Background: Malignant Hyperthermia (MH) is a potentially fatal metabolic disorder. Due to its rarity, limited evidence exists about risk factors, morbidity, and mortality especially in children. Methods: Using the Nationwide Inpatient Sample and the Kid's Inpatient Database (KID), admissions with the ICD-9 code for MH (995.86) were extracted for patients 0-17 years of age. Demographic characteristics were analyzed. Logistic regression was performed to identify patient and hospital characteristics associated with mortality. A subset of patients with a surgical ICD-9 code in the KID was studied to calculate the prevalence of MH in the dataset. Results: A total of 310 pediatric admissions were seen in 13 nonoverlapping years of data. Patients had a mortality of 2.9%. Male sex was predominant (64.8%), and 40.5% of the admissions were treated at centers not identified as children's hospitals. The most common associated diagnosis was rhabdomyolysis, which was present in 26 cases. Regression with the outcome of mortality did not yield significant differences between demographic factors, age, sex race, or hospital type, pediatric vs nonpediatric. Within a surgical subset of 530 449 admissions, MH was coded in 55, giving a rate of 1.04 cases per 10 000 cases. Conclusions: This study is the first to combine two large databases to study MH in the pediatric population. The analysis provides an insight into the risk factors, comorbidities, mortality, and prevalence of MH in the United States population. Until more methodologically rigorous, large-scale studies are done, the use of databases will continue to be the optimal method to study rare diseases.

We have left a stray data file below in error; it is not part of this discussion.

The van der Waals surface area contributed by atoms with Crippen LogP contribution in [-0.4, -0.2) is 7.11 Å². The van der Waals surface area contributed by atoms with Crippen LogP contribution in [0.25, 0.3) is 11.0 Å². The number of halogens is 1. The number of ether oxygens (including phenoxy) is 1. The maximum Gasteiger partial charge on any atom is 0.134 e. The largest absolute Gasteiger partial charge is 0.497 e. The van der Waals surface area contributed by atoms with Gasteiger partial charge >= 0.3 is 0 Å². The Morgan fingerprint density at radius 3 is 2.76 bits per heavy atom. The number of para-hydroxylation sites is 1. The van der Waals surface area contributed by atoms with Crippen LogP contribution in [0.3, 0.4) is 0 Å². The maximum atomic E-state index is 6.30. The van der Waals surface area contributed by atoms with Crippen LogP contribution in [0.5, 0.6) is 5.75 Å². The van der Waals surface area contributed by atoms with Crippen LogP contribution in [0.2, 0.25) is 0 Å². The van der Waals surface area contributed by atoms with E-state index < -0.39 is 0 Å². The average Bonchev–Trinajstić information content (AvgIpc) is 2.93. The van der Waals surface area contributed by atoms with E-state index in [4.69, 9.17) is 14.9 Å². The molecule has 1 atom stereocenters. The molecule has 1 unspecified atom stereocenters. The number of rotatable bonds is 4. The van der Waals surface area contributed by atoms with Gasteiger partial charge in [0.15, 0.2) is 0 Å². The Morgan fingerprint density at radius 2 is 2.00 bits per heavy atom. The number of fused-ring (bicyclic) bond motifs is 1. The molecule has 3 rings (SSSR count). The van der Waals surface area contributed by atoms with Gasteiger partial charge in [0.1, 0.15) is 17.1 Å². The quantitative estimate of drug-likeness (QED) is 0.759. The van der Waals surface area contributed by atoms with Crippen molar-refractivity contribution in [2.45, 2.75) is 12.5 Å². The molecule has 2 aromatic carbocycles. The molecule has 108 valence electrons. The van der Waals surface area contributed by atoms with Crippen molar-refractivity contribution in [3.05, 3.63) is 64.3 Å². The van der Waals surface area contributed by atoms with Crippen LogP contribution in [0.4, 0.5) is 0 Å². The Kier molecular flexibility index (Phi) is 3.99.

- Malignant hyperthermia